With the correct trimmed reference resistance, the sense amplifier 102 can provide the desired logic signal output after comparing the resistive value of the electrical fuse 104 against the trimmed reference resistance.
In fact, the device trimming feature that is presented in
Capacitors 128, 130, and 132 are placed in a parallel fashion. The capacitors 130 and 132 can be controlled by switches 134 and 136. By turning on one of the switches, the corresponding capacitor may be connected in parallel with the capacitor 128 to affect the capacitance entering the A/D converter 126. For example, by turning on the switch 134, the capacitor 130, which is attached to the switch 134, can be connected in parallel with the capacitor 128 to affect the capacitance entering the A/D converter 126. The switches 134 and 136 can be respectively controlled by programming electrical fuses 138 and 140.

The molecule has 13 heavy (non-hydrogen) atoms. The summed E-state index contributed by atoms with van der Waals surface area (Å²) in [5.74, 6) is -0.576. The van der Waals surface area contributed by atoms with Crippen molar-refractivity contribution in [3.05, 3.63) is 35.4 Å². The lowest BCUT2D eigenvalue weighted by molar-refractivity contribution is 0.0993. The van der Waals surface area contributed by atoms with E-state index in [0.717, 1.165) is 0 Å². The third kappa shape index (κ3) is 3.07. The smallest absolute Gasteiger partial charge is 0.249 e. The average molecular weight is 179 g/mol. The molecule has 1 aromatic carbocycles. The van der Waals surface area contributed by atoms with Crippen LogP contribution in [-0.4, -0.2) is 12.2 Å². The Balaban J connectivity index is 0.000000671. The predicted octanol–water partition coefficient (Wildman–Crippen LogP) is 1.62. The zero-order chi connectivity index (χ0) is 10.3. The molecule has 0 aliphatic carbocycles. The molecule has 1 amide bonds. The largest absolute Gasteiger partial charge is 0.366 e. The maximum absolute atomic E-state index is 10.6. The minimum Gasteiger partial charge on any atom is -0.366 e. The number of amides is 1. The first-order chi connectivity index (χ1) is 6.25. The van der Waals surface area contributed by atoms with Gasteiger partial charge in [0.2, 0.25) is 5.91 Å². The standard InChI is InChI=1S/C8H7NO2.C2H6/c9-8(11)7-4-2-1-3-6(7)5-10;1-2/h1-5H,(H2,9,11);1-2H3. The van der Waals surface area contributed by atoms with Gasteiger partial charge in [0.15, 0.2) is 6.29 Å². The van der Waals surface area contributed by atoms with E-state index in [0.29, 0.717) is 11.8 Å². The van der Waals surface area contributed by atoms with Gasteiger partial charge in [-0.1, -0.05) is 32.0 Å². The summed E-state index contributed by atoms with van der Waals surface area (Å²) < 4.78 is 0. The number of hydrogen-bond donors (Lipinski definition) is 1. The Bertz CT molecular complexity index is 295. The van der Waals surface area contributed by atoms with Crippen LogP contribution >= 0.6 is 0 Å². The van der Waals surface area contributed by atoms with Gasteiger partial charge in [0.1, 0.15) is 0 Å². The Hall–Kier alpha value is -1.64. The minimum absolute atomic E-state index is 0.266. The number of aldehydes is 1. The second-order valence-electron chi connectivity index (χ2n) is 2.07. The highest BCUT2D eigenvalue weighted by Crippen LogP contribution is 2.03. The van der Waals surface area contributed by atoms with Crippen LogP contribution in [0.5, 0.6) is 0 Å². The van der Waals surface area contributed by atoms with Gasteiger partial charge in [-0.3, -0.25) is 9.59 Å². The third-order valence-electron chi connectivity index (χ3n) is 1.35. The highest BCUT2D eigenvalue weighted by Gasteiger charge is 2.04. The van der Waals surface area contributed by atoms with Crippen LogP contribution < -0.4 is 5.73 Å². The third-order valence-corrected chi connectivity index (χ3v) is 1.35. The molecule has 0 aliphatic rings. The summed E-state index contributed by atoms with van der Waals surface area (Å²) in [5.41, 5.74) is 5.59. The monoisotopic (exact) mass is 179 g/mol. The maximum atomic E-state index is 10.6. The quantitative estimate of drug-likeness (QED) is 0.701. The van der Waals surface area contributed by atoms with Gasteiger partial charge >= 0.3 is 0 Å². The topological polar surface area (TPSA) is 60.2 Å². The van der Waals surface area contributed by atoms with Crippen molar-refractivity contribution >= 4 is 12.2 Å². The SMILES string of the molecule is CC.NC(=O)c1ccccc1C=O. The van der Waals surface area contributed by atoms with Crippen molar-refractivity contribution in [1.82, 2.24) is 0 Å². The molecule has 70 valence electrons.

By programming the proper fuse to get the necessary capacitance for capacitance trimming, a higher accuracy for the A/D converter 126 may be achieved.
Inductors 144, 146, and 148 are placed in a parallel fashion. The inductors 146 and 148 are respectively controlled by switches 150 and 152. The total inductance value of the circuit 142 can be adjusted by changing the state of either of the switches 150 or 152, since it can result in connecting or disconnecting, respectively, the inductors 146 or 148. The switches 150 and 152 can be respectively controlled by programming electrical fuses 154 and 156.
If the electrical fuse 204 is to be programmed to store data such as trimming data, read wordline (RWL) must have a high signal during the program process to turn off the output select device 208 in order to keep current away from the sense amplifier 210. The select line “Sel” will provide a high signal to turn on programming device 206, thereby allowing the programming voltage VDDQ to break the electrical fuse 204.
To read the state of the electrical fuse 204, a low signal can enter through a read wordline (RWL), turning on both the output select device 208 and a thin PMOS enable device 216. This allows the sense amplifier 210 to compare resistance values at the node 212 and at the reference resistor 214 through the two terminals. After comparing the two values, the sense amplifier 210 can output a logic state response.